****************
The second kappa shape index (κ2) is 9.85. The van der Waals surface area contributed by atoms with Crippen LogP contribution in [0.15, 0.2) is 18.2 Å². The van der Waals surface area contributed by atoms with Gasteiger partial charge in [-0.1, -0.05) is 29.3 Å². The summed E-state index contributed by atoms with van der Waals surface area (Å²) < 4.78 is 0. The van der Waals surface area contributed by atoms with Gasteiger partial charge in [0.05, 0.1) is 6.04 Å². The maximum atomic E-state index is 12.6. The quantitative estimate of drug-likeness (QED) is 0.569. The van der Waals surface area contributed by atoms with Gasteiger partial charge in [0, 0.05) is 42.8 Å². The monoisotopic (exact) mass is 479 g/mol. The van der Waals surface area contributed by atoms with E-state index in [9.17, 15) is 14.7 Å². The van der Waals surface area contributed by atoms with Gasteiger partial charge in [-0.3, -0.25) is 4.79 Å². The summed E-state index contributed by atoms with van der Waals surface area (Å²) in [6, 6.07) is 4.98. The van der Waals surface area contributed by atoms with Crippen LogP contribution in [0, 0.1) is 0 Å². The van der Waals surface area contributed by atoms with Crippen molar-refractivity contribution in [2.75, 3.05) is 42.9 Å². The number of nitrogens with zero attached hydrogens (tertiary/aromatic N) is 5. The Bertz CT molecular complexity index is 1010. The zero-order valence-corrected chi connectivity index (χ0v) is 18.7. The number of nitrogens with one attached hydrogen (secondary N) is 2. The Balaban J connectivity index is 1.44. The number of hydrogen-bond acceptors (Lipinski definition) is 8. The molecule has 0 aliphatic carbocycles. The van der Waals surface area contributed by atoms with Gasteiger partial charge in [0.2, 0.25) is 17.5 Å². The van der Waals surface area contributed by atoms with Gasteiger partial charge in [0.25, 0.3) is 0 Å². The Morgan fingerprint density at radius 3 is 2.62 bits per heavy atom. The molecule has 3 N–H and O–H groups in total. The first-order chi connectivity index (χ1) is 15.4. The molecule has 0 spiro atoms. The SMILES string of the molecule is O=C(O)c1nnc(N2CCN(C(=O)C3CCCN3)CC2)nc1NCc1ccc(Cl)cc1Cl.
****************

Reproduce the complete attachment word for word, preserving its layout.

The second kappa shape index (κ2) is 9.85. The van der Waals surface area contributed by atoms with Crippen LogP contribution in [0.15, 0.2) is 18.2 Å². The van der Waals surface area contributed by atoms with Gasteiger partial charge in [-0.1, -0.05) is 29.3 Å². The summed E-state index contributed by atoms with van der Waals surface area (Å²) < 4.78 is 0. The van der Waals surface area contributed by atoms with Gasteiger partial charge in [0.05, 0.1) is 6.04 Å². The maximum atomic E-state index is 12.6. The quantitative estimate of drug-likeness (QED) is 0.569. The van der Waals surface area contributed by atoms with Gasteiger partial charge in [0, 0.05) is 42.8 Å². The monoisotopic (exact) mass is 479 g/mol. The van der Waals surface area contributed by atoms with E-state index in [9.17, 15) is 14.7 Å². The van der Waals surface area contributed by atoms with Gasteiger partial charge in [-0.3, -0.25) is 4.79 Å². The summed E-state index contributed by atoms with van der Waals surface area (Å²) in [6, 6.07) is 4.98. The van der Waals surface area contributed by atoms with Crippen LogP contribution in [0, 0.1) is 0 Å². The van der Waals surface area contributed by atoms with Crippen molar-refractivity contribution in [2.75, 3.05) is 42.9 Å². The number of nitrogens with zero attached hydrogens (tertiary/aromatic N) is 5. The Bertz CT molecular complexity index is 1010. The zero-order valence-corrected chi connectivity index (χ0v) is 18.7. The number of nitrogens with one attached hydrogen (secondary N) is 2. The Balaban J connectivity index is 1.44. The number of hydrogen-bond acceptors (Lipinski definition) is 8. The molecule has 0 aliphatic carbocycles. The van der Waals surface area contributed by atoms with Gasteiger partial charge in [0.2, 0.25) is 17.5 Å². The van der Waals surface area contributed by atoms with Gasteiger partial charge in [0.25, 0.3) is 0 Å². The Morgan fingerprint density at radius 3 is 2.62 bits per heavy atom. The molecule has 3 N–H and O–H groups in total. The first-order chi connectivity index (χ1) is 15.4. The molecule has 0 spiro atoms. The SMILES string of the molecule is O=C(O)c1nnc(N2CCN(C(=O)C3CCCN3)CC2)nc1NCc1ccc(Cl)cc1Cl.